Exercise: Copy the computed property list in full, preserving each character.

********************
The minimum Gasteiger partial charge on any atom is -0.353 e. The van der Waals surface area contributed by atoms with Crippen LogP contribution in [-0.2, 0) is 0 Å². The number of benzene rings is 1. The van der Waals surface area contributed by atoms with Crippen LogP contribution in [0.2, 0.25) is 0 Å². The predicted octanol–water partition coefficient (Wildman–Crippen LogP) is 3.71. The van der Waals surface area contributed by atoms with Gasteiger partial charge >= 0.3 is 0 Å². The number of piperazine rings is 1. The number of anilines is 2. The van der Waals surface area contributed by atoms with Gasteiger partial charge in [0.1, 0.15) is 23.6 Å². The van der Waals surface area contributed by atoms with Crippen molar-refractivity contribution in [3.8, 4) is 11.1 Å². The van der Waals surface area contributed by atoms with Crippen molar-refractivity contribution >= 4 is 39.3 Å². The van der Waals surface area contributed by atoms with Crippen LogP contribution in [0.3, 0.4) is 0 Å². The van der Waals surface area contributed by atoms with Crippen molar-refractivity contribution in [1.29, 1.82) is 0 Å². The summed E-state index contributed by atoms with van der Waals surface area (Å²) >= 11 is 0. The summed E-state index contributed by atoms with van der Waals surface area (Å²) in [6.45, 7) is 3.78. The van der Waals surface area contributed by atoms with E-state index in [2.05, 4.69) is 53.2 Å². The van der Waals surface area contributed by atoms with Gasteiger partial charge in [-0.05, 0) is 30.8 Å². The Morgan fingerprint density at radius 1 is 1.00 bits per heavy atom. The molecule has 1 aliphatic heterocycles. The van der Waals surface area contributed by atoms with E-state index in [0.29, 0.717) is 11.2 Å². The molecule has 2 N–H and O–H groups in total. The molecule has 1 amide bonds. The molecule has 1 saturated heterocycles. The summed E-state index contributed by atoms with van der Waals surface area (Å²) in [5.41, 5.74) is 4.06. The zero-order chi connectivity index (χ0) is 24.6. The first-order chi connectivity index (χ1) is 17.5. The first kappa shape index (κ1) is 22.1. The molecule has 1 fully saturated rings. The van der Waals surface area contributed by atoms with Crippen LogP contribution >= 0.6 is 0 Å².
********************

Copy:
The minimum Gasteiger partial charge on any atom is -0.353 e. The van der Waals surface area contributed by atoms with Crippen LogP contribution in [-0.2, 0) is 0 Å². The number of benzene rings is 1. The van der Waals surface area contributed by atoms with Crippen LogP contribution in [0.2, 0.25) is 0 Å². The predicted octanol–water partition coefficient (Wildman–Crippen LogP) is 3.71. The van der Waals surface area contributed by atoms with Gasteiger partial charge >= 0.3 is 0 Å². The number of piperazine rings is 1. The number of anilines is 2. The van der Waals surface area contributed by atoms with Gasteiger partial charge in [0.1, 0.15) is 23.6 Å². The van der Waals surface area contributed by atoms with Crippen molar-refractivity contribution in [3.8, 4) is 11.1 Å². The van der Waals surface area contributed by atoms with Crippen molar-refractivity contribution >= 4 is 39.3 Å². The van der Waals surface area contributed by atoms with Crippen LogP contribution in [0.3, 0.4) is 0 Å². The van der Waals surface area contributed by atoms with Crippen molar-refractivity contribution in [1.29, 1.82) is 0 Å². The summed E-state index contributed by atoms with van der Waals surface area (Å²) >= 11 is 0. The summed E-state index contributed by atoms with van der Waals surface area (Å²) in [6.45, 7) is 3.78. The van der Waals surface area contributed by atoms with E-state index in [2.05, 4.69) is 53.2 Å². The van der Waals surface area contributed by atoms with Gasteiger partial charge in [-0.05, 0) is 30.8 Å². The Morgan fingerprint density at radius 1 is 1.00 bits per heavy atom. The molecule has 1 aliphatic heterocycles. The van der Waals surface area contributed by atoms with E-state index in [0.29, 0.717) is 11.2 Å². The molecule has 2 N–H and O–H groups in total. The molecule has 1 amide bonds. The molecule has 1 saturated heterocycles. The summed E-state index contributed by atoms with van der Waals surface area (Å²) in [5.41, 5.74) is 4.06. The zero-order chi connectivity index (χ0) is 24.6. The first-order chi connectivity index (χ1) is 17.5. The first kappa shape index (κ1) is 22.1. The molecule has 1 fully saturated rings. The van der Waals surface area contributed by atoms with Crippen LogP contribution >= 0.6 is 0 Å².